The conclusions of a new study conducted at Northwestern Medicine may pave the way for treated celiac patients to eventually tolerate gluten in their diet.
After treatment with the technology, the patients were able to eat gluten with a substantial reduction in inflammation. The results also show a trend toward protecting patients’ small intestine from gluten exposure.
The findings were presented as a late-breaking presentation at the European Gastroenterology Week conference in Barcelona, Spain, in October.
The technology is a biodegradable nanoparticle containing gluten that teaches the immune system the antigen (allergen) is safe. The nanoparticle acts like a “Trojan horse”, hiding the allergen in a friendly shell, to convince the immune system not to attack it.
Beyond celiac disease, the finding sets the stage for the technology — a nanoparticle containing the antigen triggering the allergy or autoimmune disease — to treat a host of other diseases and allergies including multiple sclerosis, type 1 diabetes, peanut allergy, asthma and more.
The technology was developed in the lab of Stephen Miller, professor of microbiology and immunology at Northwestern University Feinberg School of Medicine, who has spent decades refining the technology.
“This is the first demonstration the technology works in patients. We have also shown that we can encapsulate myelin into the nanoparticle to induce tolerance to that substance in multiple sclerosis models, or put a protein from pancreatic beta cells to induce tolerance to insulin in type 1 diabetes models,” said Miller, the Judy Gugenheim Research Professor of Microbiology and Immunology.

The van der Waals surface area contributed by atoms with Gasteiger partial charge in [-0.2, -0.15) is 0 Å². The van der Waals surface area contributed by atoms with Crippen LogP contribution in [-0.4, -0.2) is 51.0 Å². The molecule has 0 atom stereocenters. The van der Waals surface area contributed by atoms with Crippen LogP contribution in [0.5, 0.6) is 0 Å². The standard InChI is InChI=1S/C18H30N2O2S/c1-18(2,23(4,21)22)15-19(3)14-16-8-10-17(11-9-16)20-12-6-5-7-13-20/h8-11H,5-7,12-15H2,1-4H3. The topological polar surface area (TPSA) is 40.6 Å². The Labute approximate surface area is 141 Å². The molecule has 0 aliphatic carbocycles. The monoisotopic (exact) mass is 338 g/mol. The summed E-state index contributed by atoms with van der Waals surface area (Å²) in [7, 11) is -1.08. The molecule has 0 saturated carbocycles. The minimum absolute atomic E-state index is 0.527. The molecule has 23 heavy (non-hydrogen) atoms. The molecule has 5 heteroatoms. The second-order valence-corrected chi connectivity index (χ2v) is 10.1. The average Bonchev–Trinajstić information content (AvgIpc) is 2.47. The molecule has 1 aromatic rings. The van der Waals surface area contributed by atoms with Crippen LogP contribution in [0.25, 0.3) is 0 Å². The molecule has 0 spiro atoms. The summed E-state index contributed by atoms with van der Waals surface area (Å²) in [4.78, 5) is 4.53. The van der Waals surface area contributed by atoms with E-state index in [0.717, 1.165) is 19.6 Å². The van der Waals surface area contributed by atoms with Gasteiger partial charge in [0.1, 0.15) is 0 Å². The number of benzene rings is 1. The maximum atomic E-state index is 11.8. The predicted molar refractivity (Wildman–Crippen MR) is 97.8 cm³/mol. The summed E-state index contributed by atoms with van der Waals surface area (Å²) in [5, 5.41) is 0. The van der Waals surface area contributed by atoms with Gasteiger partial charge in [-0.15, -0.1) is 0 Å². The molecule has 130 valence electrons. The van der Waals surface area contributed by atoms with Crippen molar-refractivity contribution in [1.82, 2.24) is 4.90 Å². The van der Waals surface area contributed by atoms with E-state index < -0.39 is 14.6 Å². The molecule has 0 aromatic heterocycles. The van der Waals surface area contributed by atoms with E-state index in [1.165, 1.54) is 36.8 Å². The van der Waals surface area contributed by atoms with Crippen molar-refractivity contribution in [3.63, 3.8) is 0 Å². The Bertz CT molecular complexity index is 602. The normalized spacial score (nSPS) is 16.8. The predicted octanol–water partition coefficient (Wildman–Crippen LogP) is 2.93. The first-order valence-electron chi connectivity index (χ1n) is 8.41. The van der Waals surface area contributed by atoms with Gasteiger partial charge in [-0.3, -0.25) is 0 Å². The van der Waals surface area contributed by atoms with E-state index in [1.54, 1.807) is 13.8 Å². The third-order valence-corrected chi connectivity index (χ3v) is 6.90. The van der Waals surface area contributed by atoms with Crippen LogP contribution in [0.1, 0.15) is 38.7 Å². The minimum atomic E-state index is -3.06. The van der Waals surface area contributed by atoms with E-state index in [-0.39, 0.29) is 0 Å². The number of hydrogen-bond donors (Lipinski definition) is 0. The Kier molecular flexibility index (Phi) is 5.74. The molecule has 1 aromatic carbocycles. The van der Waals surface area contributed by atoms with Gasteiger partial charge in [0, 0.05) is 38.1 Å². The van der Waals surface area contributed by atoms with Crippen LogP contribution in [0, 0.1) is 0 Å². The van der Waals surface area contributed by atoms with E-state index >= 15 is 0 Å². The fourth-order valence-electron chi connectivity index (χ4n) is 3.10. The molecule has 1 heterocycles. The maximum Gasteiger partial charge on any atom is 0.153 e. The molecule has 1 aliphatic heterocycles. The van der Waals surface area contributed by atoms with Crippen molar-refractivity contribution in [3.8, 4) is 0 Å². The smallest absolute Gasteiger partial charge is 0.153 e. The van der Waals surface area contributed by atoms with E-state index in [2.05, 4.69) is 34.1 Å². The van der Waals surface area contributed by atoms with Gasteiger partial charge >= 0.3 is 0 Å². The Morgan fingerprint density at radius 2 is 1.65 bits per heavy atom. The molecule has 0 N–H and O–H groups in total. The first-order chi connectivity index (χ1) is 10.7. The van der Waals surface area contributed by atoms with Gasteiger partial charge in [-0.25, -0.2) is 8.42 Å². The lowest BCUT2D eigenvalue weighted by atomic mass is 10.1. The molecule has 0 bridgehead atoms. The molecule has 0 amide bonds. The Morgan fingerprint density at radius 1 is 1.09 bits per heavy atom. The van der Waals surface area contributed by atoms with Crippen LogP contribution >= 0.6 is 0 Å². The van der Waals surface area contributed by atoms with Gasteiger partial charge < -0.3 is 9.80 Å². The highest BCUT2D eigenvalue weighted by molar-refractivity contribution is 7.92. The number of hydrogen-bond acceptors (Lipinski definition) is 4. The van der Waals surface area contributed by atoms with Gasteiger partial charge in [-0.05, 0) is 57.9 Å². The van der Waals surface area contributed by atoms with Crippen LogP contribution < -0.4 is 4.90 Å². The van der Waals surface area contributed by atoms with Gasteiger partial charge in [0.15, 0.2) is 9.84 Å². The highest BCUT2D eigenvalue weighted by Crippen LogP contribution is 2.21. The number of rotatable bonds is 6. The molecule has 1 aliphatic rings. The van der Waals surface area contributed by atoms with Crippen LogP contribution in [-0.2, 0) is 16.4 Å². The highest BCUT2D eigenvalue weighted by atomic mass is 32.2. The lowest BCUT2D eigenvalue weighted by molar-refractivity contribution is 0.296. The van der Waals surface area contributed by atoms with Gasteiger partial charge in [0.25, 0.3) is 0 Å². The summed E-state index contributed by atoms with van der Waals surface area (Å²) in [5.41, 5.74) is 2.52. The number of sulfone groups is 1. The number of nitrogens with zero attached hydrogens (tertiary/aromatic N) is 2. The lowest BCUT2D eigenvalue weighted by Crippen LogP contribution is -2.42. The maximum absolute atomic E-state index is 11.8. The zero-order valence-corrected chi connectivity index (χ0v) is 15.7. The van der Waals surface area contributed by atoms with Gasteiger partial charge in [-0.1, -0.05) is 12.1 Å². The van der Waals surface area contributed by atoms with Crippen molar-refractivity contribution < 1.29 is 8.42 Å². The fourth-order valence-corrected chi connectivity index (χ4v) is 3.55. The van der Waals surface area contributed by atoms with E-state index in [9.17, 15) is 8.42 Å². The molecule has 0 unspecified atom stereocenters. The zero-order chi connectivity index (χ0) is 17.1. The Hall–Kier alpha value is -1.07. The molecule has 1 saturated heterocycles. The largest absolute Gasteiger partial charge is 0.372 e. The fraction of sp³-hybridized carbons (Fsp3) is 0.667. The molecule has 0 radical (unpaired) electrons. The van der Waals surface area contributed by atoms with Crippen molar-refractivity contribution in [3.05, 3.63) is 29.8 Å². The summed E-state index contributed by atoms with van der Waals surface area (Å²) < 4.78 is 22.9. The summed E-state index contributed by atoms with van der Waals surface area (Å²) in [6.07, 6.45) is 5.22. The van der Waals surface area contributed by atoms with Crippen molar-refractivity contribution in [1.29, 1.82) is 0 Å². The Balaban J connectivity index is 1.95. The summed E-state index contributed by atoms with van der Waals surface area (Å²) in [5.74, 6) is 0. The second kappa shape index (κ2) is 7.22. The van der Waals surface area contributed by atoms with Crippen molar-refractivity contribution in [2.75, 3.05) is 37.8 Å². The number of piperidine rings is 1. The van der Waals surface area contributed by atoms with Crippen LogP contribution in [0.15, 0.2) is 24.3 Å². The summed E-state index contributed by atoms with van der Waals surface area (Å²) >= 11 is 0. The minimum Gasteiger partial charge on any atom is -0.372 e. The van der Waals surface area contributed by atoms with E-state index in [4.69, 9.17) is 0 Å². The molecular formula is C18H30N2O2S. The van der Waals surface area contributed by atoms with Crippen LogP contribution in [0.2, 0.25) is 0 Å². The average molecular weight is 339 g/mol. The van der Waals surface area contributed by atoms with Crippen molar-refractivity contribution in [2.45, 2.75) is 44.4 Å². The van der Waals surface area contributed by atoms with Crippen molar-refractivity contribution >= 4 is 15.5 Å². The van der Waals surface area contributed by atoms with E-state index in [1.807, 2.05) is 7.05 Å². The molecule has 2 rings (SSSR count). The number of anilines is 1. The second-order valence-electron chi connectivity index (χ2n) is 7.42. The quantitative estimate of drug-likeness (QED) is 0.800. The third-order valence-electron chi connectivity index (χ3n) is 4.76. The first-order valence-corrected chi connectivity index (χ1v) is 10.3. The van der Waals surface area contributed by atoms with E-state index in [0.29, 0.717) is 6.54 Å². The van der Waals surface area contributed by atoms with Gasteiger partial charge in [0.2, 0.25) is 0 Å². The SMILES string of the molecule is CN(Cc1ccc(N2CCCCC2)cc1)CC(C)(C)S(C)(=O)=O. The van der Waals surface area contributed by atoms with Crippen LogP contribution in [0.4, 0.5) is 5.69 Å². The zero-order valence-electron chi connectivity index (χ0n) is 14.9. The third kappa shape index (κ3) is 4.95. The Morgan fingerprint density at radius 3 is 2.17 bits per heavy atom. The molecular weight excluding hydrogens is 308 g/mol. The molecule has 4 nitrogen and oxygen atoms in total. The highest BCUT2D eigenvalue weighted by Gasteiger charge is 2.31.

When the allergen-loaded nanoparticle is injected into the bloodstream, the immune system isn’t concerned with it, because it sees the particle as innocuous debris. Then the nanoparticle and its hidden cargo are consumed by a macrophage, essentially a vacuum-cleaner cell that clears cellular debris and pathogens from the body.
In the celiac disease trial, the nanoparticle was loaded with gliadin, the major component of dietary gluten. A week after treatment, the patients were fed gluten for 14 days. Without treatment, celiac patients eating gluten developed marked immune responses to gliadin and damage in their small intestine. Celiac patients treated with the COUR nanoparticle, CNP-101, showed 90% less immune inflammation response than untreated patients. By stopping the inflammatory response, CNP-101 showed the capacity to protect the intestines from gluten-related injury.
Currently, there is no treatment for celiac disease.
“Doctors can only prescribe gluten avoidance, which is not always effective and carries a heavy social and economic toll for celiac patients,” Miller said.